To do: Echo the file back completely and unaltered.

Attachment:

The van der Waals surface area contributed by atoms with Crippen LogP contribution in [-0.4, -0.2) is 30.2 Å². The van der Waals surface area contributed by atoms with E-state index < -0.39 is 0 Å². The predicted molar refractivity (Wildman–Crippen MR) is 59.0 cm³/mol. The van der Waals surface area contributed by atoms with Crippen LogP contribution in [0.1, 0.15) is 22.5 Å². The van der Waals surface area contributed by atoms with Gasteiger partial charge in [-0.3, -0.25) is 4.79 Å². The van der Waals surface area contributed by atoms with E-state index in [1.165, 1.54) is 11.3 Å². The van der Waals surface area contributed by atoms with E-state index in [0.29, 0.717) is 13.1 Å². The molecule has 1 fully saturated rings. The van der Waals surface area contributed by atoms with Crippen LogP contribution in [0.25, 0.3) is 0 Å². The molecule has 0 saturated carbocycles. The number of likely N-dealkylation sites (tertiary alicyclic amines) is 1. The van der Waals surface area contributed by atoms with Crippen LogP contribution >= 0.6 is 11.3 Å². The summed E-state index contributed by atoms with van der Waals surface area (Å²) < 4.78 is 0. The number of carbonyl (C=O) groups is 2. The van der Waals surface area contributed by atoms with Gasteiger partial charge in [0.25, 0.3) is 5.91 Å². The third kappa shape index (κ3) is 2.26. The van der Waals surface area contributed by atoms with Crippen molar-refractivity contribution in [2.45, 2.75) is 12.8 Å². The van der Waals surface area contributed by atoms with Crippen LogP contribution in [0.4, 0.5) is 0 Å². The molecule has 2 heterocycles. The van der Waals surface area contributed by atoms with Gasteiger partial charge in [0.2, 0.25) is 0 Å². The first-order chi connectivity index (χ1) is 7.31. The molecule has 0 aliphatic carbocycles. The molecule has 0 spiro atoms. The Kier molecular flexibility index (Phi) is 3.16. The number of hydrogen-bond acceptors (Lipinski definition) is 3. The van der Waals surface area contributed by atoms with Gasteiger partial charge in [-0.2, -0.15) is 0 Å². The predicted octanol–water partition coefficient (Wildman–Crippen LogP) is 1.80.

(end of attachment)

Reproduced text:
The van der Waals surface area contributed by atoms with Crippen LogP contribution in [-0.4, -0.2) is 30.2 Å². The van der Waals surface area contributed by atoms with E-state index < -0.39 is 0 Å². The predicted molar refractivity (Wildman–Crippen MR) is 59.0 cm³/mol. The van der Waals surface area contributed by atoms with Crippen LogP contribution in [0.1, 0.15) is 22.5 Å². The van der Waals surface area contributed by atoms with Gasteiger partial charge in [-0.3, -0.25) is 4.79 Å². The van der Waals surface area contributed by atoms with E-state index in [1.165, 1.54) is 11.3 Å². The van der Waals surface area contributed by atoms with E-state index in [0.29, 0.717) is 13.1 Å². The molecule has 1 fully saturated rings. The van der Waals surface area contributed by atoms with Crippen LogP contribution in [0.25, 0.3) is 0 Å². The molecule has 0 saturated carbocycles. The number of likely N-dealkylation sites (tertiary alicyclic amines) is 1. The van der Waals surface area contributed by atoms with Crippen LogP contribution >= 0.6 is 11.3 Å². The summed E-state index contributed by atoms with van der Waals surface area (Å²) < 4.78 is 0. The number of carbonyl (C=O) groups is 2. The van der Waals surface area contributed by atoms with Gasteiger partial charge in [0.25, 0.3) is 5.91 Å². The third kappa shape index (κ3) is 2.26. The van der Waals surface area contributed by atoms with Crippen molar-refractivity contribution in [2.45, 2.75) is 12.8 Å². The van der Waals surface area contributed by atoms with Crippen LogP contribution in [0.4, 0.5) is 0 Å². The molecule has 2 heterocycles. The van der Waals surface area contributed by atoms with Gasteiger partial charge in [0.2, 0.25) is 0 Å². The first-order chi connectivity index (χ1) is 7.31. The molecule has 0 aliphatic carbocycles. The molecule has 0 spiro atoms. The Kier molecular flexibility index (Phi) is 3.16. The number of hydrogen-bond acceptors (Lipinski definition) is 3. The van der Waals surface area contributed by atoms with Gasteiger partial charge in [-0.2, -0.15) is 0 Å². The predicted octanol–water partition coefficient (Wildman–Crippen LogP) is 1.80.